The weather forecast did not look promising Monday night. A storm front was moving in Tuesday afternoon, thunderstorms by midday, and then showers, snow, and hail through all of Wednesday. I juggled around scattered peaks and plans through my head, trying to sort out an agenda. I considered a rest day for my knee, but damn it, I was on vacation! Who has time to rest?
Eventually I worked out a tentative plan for the rest of the week, with a few backup options worked in (or in the planning stages.) All signs pointed towards starting with Blue Dick Benchmark Tuesday: it’d be a chance to knock out a quick peak before the bad weather set in and rendered the dirt roads undriveable, and it would involve so little effort that perhaps it could even count as a half-rest day for my knee, before I went balls to the wall the rest of the week.
The low-key and oddly named Blue Dick Benchmark actually dominates the view in certain places. I had noticed it several times coming up from Big Pine, California towards NV 266, and it does manage to fill up one half of a skyline dominated mostly by the higher Whites, Sierras, and Inyos on the other side. The peak looked inviting from Piper Peak as well, sitting slightly higher than its neighbors Palmetto and Magruder, all three possessing what looked like an impressive amount of terrain above timberline, at least for its elevation.
Studying the topo maps on Peakbagger.com I noticed that fellow SP’er Dennis Poulin had ascended the peak only a few weeks beforehand. I drove down from Tonopah fresh and early and followed the beta he posted. The cold front had already set in ahead of the storm, and I noticed the temperature dropping outside as I drove down the easy dirt roads leading to the top of the mountain. I parked after cresting a ridge upon emerging above the trees.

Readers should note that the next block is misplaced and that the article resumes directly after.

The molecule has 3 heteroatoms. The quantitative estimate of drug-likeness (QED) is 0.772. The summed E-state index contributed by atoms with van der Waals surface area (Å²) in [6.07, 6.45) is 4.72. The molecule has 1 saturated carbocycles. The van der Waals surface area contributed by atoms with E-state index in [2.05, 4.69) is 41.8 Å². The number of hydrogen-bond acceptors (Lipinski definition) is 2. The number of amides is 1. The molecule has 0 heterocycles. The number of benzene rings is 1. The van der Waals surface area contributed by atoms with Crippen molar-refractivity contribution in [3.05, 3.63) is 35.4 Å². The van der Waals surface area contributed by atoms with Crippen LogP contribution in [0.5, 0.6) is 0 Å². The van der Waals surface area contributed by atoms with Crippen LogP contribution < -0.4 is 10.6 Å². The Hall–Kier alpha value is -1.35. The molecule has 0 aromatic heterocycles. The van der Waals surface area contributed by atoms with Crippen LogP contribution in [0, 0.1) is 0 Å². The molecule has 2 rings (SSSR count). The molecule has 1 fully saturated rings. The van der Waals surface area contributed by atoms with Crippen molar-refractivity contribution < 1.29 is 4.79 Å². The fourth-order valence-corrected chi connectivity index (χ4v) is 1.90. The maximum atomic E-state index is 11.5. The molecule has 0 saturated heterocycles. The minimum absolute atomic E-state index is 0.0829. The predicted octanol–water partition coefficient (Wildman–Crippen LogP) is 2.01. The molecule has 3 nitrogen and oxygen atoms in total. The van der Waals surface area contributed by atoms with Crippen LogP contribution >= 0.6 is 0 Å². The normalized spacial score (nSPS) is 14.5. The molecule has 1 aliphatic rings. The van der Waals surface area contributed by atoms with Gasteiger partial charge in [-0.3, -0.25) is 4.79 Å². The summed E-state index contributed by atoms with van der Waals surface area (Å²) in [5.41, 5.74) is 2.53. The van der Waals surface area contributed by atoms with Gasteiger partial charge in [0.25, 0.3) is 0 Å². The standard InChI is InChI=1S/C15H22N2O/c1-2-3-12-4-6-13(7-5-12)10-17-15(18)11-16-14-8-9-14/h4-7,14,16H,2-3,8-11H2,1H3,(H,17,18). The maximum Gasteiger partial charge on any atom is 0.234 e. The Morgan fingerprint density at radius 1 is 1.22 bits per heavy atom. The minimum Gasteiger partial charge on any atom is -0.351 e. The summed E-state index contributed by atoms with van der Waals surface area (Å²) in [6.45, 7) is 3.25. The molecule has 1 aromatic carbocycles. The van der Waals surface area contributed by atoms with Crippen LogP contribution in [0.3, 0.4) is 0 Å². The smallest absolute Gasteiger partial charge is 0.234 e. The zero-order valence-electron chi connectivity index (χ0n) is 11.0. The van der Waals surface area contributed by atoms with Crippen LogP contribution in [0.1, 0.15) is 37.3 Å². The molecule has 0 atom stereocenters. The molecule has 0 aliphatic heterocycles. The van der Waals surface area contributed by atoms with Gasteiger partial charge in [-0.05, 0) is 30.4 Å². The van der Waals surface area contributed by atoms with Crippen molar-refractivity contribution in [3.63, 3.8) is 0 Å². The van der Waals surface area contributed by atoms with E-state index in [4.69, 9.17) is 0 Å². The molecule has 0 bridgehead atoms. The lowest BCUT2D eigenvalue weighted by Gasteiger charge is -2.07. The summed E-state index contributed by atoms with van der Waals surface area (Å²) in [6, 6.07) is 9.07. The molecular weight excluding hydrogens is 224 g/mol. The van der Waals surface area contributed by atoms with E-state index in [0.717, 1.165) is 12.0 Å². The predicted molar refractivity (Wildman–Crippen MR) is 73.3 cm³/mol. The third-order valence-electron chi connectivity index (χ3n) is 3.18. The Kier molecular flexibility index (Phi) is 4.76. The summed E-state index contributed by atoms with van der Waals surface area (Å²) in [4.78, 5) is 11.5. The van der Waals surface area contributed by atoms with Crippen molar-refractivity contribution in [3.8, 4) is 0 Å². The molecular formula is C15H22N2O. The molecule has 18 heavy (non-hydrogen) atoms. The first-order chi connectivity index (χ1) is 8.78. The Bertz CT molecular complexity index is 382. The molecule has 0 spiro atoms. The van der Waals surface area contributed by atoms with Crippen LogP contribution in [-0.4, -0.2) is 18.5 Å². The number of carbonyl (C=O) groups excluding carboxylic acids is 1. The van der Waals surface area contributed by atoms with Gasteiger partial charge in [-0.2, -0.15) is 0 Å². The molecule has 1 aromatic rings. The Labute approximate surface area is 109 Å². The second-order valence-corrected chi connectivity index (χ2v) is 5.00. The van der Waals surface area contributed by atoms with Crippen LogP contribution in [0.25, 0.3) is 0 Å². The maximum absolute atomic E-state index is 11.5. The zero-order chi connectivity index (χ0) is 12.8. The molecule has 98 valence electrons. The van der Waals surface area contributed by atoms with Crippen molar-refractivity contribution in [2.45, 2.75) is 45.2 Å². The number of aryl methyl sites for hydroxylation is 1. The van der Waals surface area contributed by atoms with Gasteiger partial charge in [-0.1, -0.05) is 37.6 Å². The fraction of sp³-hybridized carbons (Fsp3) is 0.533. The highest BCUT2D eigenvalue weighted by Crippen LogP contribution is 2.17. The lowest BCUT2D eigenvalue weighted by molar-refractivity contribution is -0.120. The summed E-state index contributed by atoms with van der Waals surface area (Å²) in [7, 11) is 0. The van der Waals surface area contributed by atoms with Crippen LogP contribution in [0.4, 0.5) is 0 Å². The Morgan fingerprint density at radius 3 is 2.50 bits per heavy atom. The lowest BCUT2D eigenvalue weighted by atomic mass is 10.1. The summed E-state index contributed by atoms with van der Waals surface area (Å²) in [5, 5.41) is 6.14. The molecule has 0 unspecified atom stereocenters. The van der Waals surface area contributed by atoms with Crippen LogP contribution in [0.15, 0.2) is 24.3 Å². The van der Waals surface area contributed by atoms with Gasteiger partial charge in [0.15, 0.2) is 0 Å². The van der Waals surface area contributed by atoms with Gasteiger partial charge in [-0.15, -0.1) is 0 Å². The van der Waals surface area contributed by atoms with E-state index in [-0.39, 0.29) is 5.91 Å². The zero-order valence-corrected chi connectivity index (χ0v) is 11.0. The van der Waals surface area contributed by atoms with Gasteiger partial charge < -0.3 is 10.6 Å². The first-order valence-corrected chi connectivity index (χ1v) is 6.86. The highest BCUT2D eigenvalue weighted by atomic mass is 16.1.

It was an easy walk up and over a few bumps to the summit. The morning air was frigid, the summit structures an eyesore, but the views were magnificent.
The crisp peaks of the Sierras stretched extensively along the western horizon, the razor sharp ridges of Mt. Russell looking especially ferocious.
To the south the clouds assaulted Magruder Mountain, advancing like an army over the embattled peak, engulfing its flanks, on the brink of overcoming the centre, the advanced scouts of a much bigger storm front breaking through the last barrier guarding noble Nevada from the coming onslaught of wintry unpleasantness.
Opposite though, the arid desert of western Nevada still sparkled under the sun like the gold that had been dug out from under these mountains so many years before.
The neighboring summits, all rising naked from the stunted forests wedged between tundra and desert, would have presented a pristine atmosphere save for the obvious ATV or unauthorized 4-Wheeler tracks that marred the area.
I returned early to Tonopah. With the rest of the day ahead of me I visited a few of the local shoppes in town as well as the town/county museum. A visit was paid to the only Mexican restaurant in town, but I returned to my motel room only to recoil in frustration as I checked the weather reports. Wednesday’s forecasts were still gloomy, with thunderstorms all over the state and guaranteed snow, hail, and freezing temperatures for every mountain range stretching from the Monitors and Toquimas above to Charleston just outside of Vegas. I cursed my luck and drifted into an uneasy sleep.
Boundary Peak and Pilot Peak on the drive back to Tonopah:
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